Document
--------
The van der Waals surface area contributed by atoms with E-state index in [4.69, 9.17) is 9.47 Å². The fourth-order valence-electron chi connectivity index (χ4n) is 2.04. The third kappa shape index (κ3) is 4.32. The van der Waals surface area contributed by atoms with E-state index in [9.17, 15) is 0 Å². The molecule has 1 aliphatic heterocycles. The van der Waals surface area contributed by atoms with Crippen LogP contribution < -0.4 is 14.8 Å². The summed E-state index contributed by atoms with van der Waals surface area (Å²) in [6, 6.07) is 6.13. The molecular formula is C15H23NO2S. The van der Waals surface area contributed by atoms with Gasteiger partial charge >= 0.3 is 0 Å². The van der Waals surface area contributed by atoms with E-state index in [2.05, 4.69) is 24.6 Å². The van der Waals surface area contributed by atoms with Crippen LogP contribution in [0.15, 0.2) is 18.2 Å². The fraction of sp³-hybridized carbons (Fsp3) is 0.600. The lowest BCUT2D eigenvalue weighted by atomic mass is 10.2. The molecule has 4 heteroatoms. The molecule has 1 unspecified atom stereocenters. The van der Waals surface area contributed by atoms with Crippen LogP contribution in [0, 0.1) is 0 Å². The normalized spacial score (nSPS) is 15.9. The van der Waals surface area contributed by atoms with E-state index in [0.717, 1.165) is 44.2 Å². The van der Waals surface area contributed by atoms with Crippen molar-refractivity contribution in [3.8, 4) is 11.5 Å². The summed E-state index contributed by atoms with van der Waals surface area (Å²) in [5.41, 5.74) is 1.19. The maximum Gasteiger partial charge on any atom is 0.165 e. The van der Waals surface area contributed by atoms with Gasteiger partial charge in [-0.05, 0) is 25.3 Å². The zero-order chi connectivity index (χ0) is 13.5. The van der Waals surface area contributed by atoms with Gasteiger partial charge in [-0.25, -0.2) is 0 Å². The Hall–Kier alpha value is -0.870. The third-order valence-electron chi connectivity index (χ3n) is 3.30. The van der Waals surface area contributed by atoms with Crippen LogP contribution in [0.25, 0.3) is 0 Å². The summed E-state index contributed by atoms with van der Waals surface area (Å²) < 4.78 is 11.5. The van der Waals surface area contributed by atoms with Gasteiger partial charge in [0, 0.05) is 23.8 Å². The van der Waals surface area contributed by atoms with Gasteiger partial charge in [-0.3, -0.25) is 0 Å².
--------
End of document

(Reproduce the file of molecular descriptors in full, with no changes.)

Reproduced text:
The van der Waals surface area contributed by atoms with E-state index in [4.69, 9.17) is 9.47 Å². The fourth-order valence-electron chi connectivity index (χ4n) is 2.04. The third kappa shape index (κ3) is 4.32. The van der Waals surface area contributed by atoms with E-state index in [9.17, 15) is 0 Å². The molecule has 1 aliphatic heterocycles. The van der Waals surface area contributed by atoms with Crippen LogP contribution < -0.4 is 14.8 Å². The summed E-state index contributed by atoms with van der Waals surface area (Å²) in [6, 6.07) is 6.13. The molecular formula is C15H23NO2S. The van der Waals surface area contributed by atoms with Gasteiger partial charge >= 0.3 is 0 Å². The van der Waals surface area contributed by atoms with E-state index in [2.05, 4.69) is 24.6 Å². The van der Waals surface area contributed by atoms with Crippen LogP contribution in [0.15, 0.2) is 18.2 Å². The fraction of sp³-hybridized carbons (Fsp3) is 0.600. The lowest BCUT2D eigenvalue weighted by atomic mass is 10.2. The molecule has 4 heteroatoms. The molecule has 1 unspecified atom stereocenters. The van der Waals surface area contributed by atoms with Crippen LogP contribution in [0, 0.1) is 0 Å². The normalized spacial score (nSPS) is 15.9. The van der Waals surface area contributed by atoms with E-state index in [0.717, 1.165) is 44.2 Å². The van der Waals surface area contributed by atoms with Crippen molar-refractivity contribution in [3.8, 4) is 11.5 Å². The summed E-state index contributed by atoms with van der Waals surface area (Å²) in [5.41, 5.74) is 1.19. The maximum Gasteiger partial charge on any atom is 0.165 e. The van der Waals surface area contributed by atoms with Gasteiger partial charge in [-0.05, 0) is 25.3 Å². The zero-order chi connectivity index (χ0) is 13.5. The van der Waals surface area contributed by atoms with Gasteiger partial charge in [-0.25, -0.2) is 0 Å². The Hall–Kier alpha value is -0.870. The third-order valence-electron chi connectivity index (χ3n) is 3.30. The van der Waals surface area contributed by atoms with Crippen LogP contribution in [0.25, 0.3) is 0 Å². The summed E-state index contributed by atoms with van der Waals surface area (Å²) < 4.78 is 11.5. The van der Waals surface area contributed by atoms with Gasteiger partial charge in [0, 0.05) is 23.8 Å². The van der Waals surface area contributed by atoms with Gasteiger partial charge in [-0.3, -0.25) is 0 Å².